New Delhi, June 12: A Jallandhar-born eye surgeon in England has discovered a previously unknown sheet of tissue in the multi-layered cornea, a finding that he says will make corneal transplant surgeries safer and technically simpler.
The new corneal layer, found by Harminder Dua, professor of ophthalmology at Nottingham University, is a transparent sheet of collagen, the fibrous matrix that also makes up ligaments and tendons. The finding has been published in the research journal Opthalmology.
“The knowledge of this new layer will allow surgeons to understand the (corneal transplant) operation better and make it safer,” Dua, who had studied medicine at the Nagpur Medical College before moving to the UK, told The Telegraph.
Scientists had until now believed that the cornea, the transparent window at the front of the eye, had five layers — from front to back, the corneal epithelium, Bowman’s layer, corneal stroma, Descemet’s membrane (DM) and the corneal endothelium.
Dua has now identified a sixth layer at the back of the cornea, lying between the stroma and the DM. Dua’s layer is thin — only 0.015mm of the 0.5mm thickness of the cornea — but incredibly tough, Nottingham University said in a media release.
Modern corneal transplant surgery involves replacing only the specific layers that are scarred or diseased, and not the entire cornea.
While separating the corneal layers, surgeons thus far thought they were separating the DM from the stroma, Dua said. “We’ve shown that the new layer offers the plane of cleavage about 80 per cent of the time, and because it is so tough, it keeps the eye much stronger than it would have been if the DM had been left behind.”
This layer can also be used to support the endothelium in transplant procedures called endothelial keratoplasty, making the handling of the DM transplant safer and technically simpler, said Dua, who was born in Jalandhar, Punjab, the son of an Indian Air Force officer.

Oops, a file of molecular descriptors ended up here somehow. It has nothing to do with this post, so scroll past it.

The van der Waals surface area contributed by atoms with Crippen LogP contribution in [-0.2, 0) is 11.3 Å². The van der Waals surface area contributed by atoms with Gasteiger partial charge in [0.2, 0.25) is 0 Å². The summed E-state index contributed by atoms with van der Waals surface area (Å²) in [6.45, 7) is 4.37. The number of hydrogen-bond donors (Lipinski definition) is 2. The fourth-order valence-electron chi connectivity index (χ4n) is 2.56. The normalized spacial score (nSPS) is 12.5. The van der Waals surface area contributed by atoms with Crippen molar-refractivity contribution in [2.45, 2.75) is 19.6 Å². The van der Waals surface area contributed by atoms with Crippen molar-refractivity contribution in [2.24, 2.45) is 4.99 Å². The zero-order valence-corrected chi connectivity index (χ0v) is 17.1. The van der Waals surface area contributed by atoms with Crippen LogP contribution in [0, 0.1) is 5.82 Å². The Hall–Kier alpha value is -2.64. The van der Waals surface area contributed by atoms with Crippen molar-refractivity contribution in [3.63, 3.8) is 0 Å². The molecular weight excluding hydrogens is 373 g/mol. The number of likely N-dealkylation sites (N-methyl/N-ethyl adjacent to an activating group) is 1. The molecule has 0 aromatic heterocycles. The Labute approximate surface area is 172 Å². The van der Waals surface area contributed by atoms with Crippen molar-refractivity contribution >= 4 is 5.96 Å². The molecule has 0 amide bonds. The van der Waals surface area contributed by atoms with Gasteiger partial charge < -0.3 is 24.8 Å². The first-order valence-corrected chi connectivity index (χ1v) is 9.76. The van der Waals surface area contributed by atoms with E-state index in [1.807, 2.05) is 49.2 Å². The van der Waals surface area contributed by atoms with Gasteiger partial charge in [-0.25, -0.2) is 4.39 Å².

In the process of separating the corneal layers, surgeons typically inject air into the cornea, leading to formation of bubbles between its layers. While performing corneal transplants, Dua had certain doubts about the plane at which the air injected in the cornea separated the DM layer. He investigated his doubts using human eyes obtained from UK eye banks and was able to demonstrate through electron microscopy the existence of the new layer.
Dua’s layer could help surgeons better identify where the bubbles will form and take appropriate measures during the operation, according to the Nottingham University media release. If surgeons inject air next to Dua’s layer, its strength would imply that it is less prone to tearing and this would mean a better outcome for the patient, the university said.
The discovery could also have an impact on understanding certain corneal diseases. Scientists believe that a condition called corneal hydrops, a bulging of the cornea caused by fluid accumulation, is caused by a tear in the Dua layer, the university said.